Suppose we want to specify the inductive bias that married couples typically go on honeymoons for the task of extracting pairs of spouses from text. In this paper, we allow model developers to specify these types of inductive biases as natural language explanations. We use BERT fine-tuned on MultiNLI to “interpret” these explanations with respect to the input sentence, producing explanation-guided representations of the input. Across three relation extraction tasks, our method, ExpBERT, matches a BERT baseline but with 3–20x less labeled data and improves on the baseline by 3–10 F1 points with the same amount of labeled data.
Training semantic parsers from question-answer pairs typically involves searching over an exponentially large space of logical forms, and an unguided search can easily be misled by spurious logical forms that coincidentally evaluate to the correct answer. We propose a novel iterative training algorithm that alternates between searching for consistent logical forms and maximizing the marginal likelihood of the retrieved ones. This training scheme lets us iteratively train models that provide guidance to subsequent ones to search for logical forms of increasing complexity, thus dealing with the problem of spuriousness. We evaluate these techniques on two hard datasets: WikiTableQuestions (WTQ) and Cornell Natural Language Visual Reasoning (NLVR), and show that our training algorithm outperforms the previous best systems, on WTQ in a comparable setting, and on NLVR with significantly less supervision.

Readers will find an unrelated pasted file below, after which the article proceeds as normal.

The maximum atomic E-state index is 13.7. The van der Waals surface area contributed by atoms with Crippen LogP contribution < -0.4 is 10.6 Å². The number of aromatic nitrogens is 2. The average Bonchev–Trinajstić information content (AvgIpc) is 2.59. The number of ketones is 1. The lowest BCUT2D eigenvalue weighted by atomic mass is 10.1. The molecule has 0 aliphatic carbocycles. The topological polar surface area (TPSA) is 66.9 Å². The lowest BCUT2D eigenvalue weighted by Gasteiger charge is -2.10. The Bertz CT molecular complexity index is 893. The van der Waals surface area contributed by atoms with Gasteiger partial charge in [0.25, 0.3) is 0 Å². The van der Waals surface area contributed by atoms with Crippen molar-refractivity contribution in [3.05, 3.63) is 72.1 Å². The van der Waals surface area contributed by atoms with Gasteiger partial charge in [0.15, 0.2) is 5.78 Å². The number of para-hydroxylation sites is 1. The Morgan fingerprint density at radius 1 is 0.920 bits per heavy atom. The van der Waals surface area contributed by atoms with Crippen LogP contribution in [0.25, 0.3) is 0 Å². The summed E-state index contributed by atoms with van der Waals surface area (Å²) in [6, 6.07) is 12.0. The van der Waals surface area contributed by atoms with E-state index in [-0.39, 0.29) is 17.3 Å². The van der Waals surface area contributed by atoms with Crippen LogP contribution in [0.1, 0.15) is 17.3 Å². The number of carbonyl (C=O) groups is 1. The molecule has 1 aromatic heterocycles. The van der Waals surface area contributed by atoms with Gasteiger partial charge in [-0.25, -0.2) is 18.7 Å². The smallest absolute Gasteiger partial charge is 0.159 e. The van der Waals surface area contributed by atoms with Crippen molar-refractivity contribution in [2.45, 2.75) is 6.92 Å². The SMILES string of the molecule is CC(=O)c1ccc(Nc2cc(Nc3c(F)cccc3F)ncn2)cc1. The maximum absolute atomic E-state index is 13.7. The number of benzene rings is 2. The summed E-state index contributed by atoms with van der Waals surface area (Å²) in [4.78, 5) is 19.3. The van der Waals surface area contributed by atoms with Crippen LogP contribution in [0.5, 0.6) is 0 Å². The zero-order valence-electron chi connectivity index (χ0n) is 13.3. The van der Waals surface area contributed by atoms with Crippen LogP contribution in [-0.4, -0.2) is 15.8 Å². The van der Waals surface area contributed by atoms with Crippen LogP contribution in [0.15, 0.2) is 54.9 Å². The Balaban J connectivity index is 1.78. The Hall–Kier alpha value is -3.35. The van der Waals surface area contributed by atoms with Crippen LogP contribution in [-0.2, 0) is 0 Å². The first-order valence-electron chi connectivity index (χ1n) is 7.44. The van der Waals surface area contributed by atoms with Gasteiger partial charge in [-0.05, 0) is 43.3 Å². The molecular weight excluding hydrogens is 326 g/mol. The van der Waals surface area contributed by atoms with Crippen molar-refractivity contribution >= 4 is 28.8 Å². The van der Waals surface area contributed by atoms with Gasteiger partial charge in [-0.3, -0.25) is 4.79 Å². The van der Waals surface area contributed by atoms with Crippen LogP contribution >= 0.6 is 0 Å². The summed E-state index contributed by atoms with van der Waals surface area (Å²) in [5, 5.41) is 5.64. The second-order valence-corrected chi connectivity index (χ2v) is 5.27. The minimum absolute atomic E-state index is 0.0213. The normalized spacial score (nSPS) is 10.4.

Complex textual information extraction tasks are often posed as sequence labeling or shallow parsing, where fields are extracted using local labels made consistent through probabilistic inference in a graphical model with constrained transitions. Recently, it has become common to locally parametrize these models using rich features extracted by recurrent neural networks (such as LSTM), while enforcing consistent outputs through a simple linear-chain model, representing Markovian dependencies between successive labels. However, the simple graphical model structure belies the often complex non-local constraints between output labels. For example, many fields, such as a first name, can only occur a fixed number of times, or in the presence of other fields. While RNNs have provided increasingly powerful context-aware local features for sequence tagging, they have yet to be integrated with a global graphical model of similar expressivity in the output distribution. Our model goes beyond the linear chain CRF to incorporate multiple hidden states per output label, but parametrizes them parsimoniously with low-rank log-potential scoring matrices, effectively learning an embedding space for hidden states. This augmented latent space of inference variables complements the rich feature representation of the RNN, and allows exact global inference obeying complex, learned non-local output constraints. We experiment with several datasets and show that the model outperforms baseline CRF+RNN models when global output constraints are necessary at inference-time, and explore the interpretable latent structure.